End of year results for the contract development and manufacturing organization (CDMO) saw total revenue increase by 9% year-on-year, reaching $226.7m (€170m), of which $190m came from its contract services.
Michael Nolan, Vice President, Chief Financial Officer and Treasurer of Albany Molecule Research (AMRI), told this publication that on the back of such figures, guidance would see a revenue increase of up to 14% for large scale manufacturing.
Nolan said this was due to: “Our view of a robust API (Active Pharmaceutical Ingredient) pipeline of business as well as our Burlington Aseptic Fill and Finish business continuing to improve.”
The Burlington, Massachusetts facility has benefitted from a number of contracts including a deal with Cardium Therapeutics for pre-filled syringes and was up 25% overall for the year.
The plant - acquired in AMRI’s takeover of Hyaluron in 2010 – was once described as “a money pit” due to costs incurred from fixing issues brought up in a US Food and Drug Administration (FDA) warning letter.
In a conference call, Thomas E. D’Ambra - Chairman, Chief Executive Officer and President of AMRI – reminded investors that though the facility is awaiting a final FDA audit in the near future the facility is presently fully operational and serving a number of customers.
D’Ambra added: “The Burlington site was audited by perspective customers 13 times during 2012, including by two different large pharmaceutical companies and was approved as a supplier every time.”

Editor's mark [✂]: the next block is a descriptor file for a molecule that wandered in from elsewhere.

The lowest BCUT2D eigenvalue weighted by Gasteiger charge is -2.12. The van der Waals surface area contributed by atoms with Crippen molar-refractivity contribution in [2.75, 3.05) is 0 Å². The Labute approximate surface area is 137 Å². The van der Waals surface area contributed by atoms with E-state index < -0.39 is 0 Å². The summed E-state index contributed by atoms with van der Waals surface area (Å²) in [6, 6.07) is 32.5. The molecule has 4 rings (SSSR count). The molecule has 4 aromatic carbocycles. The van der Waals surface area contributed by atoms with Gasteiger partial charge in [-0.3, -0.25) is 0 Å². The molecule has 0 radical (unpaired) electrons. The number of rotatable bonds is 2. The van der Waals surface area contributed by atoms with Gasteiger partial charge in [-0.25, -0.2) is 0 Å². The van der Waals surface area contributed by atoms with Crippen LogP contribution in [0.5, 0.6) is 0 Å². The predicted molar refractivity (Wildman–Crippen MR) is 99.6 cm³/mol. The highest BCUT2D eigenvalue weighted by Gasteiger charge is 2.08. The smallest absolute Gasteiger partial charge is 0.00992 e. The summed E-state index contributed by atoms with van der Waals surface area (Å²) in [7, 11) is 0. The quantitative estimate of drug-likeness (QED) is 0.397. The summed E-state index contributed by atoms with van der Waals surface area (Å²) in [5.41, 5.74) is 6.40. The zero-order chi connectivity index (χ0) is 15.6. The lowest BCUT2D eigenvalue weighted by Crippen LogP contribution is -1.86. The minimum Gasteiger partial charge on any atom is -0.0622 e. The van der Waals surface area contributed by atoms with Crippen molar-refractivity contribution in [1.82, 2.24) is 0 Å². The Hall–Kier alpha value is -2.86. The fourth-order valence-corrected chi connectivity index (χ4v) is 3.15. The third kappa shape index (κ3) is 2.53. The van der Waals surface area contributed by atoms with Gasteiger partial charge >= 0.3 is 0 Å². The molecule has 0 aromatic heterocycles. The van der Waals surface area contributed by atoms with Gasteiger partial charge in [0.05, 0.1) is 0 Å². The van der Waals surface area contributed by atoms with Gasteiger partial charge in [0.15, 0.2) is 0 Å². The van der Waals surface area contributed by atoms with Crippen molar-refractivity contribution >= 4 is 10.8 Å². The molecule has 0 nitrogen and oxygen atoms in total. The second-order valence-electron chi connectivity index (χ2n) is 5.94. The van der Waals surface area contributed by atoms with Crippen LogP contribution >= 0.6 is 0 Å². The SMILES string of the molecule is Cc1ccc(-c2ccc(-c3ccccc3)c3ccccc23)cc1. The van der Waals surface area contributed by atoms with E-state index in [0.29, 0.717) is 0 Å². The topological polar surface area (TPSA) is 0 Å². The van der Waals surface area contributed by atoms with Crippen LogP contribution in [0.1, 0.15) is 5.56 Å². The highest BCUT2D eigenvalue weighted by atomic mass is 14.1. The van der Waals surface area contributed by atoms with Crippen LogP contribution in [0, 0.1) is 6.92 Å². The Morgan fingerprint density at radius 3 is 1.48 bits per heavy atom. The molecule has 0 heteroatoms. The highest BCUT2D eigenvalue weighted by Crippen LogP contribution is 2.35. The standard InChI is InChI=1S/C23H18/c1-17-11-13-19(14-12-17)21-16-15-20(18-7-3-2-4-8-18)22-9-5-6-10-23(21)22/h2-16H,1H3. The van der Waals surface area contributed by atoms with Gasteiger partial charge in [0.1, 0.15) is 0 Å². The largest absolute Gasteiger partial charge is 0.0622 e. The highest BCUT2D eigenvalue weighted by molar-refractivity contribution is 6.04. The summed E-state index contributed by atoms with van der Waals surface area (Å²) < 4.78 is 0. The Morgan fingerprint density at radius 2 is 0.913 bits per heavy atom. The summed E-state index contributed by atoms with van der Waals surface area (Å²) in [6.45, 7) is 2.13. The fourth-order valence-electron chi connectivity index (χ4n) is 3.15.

API Contracts to Lead the Way?
Whilst contract revenues from discovery services and development were essentially flat, large scale manufacturing increased 22% on 2011’s results making up $38m for the fourth quarter and $116m for the year.
Nolan said that 2012 saw a “record revenue” from the API business with much of the improvement in large scale contracting coming from a number of high-profile deals and contact renewals.
GE Healthcare renewed a contract late last year for the production of raw materials and active ingredients for its diagnostic imaging business at AMRI’s Rensselaer facility in New York.
This came two months after a five year extension of a supply agreement with Shire who, through its subsidiary New River Pharmaceuticals, also has a contract penned with AMRI for the manufacture of the API in ADHD drug Vyvanse.
Large Scale at Cost to Small Scale and Discovery?
Results saw an overall loss of $3.8m for fiscal 2012, though this does fare better than the year prior which saw the company lose $32m.
The closure of two discovery services facility last year – Hungary and Bothell, Washington – indicate a move away from contract small scale manufacturing and contract research as AMRI chase the market to get back in the black.
The move is backed with plans, according to Nolan, to invest further in the Rensselaer site as well as AMRIs UK and Indian manufacturing facilities in order to maintain “quality, reliability and capability with demand.”
When we asked if AMRI were planning to move further in the direction of large scale manufacturing at a cost to contract discovery and early development, Nolan said that “AMRI will continue to focus on profitably growing our contract manufacturing, as well as our development, discovery and small scale businesses.”